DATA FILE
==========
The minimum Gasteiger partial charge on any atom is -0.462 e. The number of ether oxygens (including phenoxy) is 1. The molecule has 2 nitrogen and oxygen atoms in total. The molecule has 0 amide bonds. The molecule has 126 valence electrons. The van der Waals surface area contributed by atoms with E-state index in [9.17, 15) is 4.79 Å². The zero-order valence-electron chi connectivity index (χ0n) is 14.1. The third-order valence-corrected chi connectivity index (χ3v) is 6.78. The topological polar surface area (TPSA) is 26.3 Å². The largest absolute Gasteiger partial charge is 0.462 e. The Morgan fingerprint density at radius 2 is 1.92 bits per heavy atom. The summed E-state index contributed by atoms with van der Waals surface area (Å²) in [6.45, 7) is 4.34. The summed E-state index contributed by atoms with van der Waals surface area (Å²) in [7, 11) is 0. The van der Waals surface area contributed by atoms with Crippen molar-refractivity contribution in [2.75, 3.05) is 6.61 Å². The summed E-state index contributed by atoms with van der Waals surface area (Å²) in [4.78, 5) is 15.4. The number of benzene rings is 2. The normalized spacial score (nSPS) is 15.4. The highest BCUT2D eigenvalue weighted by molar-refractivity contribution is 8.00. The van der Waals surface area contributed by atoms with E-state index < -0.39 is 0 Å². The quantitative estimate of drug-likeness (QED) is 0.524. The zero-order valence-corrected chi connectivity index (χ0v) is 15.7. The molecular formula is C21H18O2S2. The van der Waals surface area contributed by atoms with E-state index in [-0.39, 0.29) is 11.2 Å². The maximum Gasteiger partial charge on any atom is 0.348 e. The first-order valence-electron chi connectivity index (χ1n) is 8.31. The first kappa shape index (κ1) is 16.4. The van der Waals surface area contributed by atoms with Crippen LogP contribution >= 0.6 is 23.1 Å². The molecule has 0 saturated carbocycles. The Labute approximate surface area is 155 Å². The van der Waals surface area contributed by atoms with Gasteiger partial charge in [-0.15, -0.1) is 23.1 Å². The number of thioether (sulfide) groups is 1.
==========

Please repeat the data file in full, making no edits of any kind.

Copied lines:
The minimum Gasteiger partial charge on any atom is -0.462 e. The number of ether oxygens (including phenoxy) is 1. The molecule has 2 nitrogen and oxygen atoms in total. The molecule has 0 amide bonds. The molecule has 126 valence electrons. The van der Waals surface area contributed by atoms with E-state index in [9.17, 15) is 4.79 Å². The zero-order valence-electron chi connectivity index (χ0n) is 14.1. The third-order valence-corrected chi connectivity index (χ3v) is 6.78. The topological polar surface area (TPSA) is 26.3 Å². The largest absolute Gasteiger partial charge is 0.462 e. The Morgan fingerprint density at radius 2 is 1.92 bits per heavy atom. The summed E-state index contributed by atoms with van der Waals surface area (Å²) in [6.45, 7) is 4.34. The summed E-state index contributed by atoms with van der Waals surface area (Å²) in [7, 11) is 0. The van der Waals surface area contributed by atoms with Crippen molar-refractivity contribution in [2.75, 3.05) is 6.61 Å². The summed E-state index contributed by atoms with van der Waals surface area (Å²) in [4.78, 5) is 15.4. The number of benzene rings is 2. The normalized spacial score (nSPS) is 15.4. The highest BCUT2D eigenvalue weighted by molar-refractivity contribution is 8.00. The van der Waals surface area contributed by atoms with E-state index < -0.39 is 0 Å². The quantitative estimate of drug-likeness (QED) is 0.524. The zero-order valence-corrected chi connectivity index (χ0v) is 15.7. The molecular formula is C21H18O2S2. The van der Waals surface area contributed by atoms with E-state index in [-0.39, 0.29) is 11.2 Å². The maximum Gasteiger partial charge on any atom is 0.348 e. The first-order valence-electron chi connectivity index (χ1n) is 8.31. The first kappa shape index (κ1) is 16.4. The van der Waals surface area contributed by atoms with Crippen LogP contribution >= 0.6 is 23.1 Å². The molecule has 0 saturated carbocycles. The Labute approximate surface area is 155 Å². The van der Waals surface area contributed by atoms with Gasteiger partial charge in [-0.15, -0.1) is 23.1 Å². The number of thioether (sulfide) groups is 1.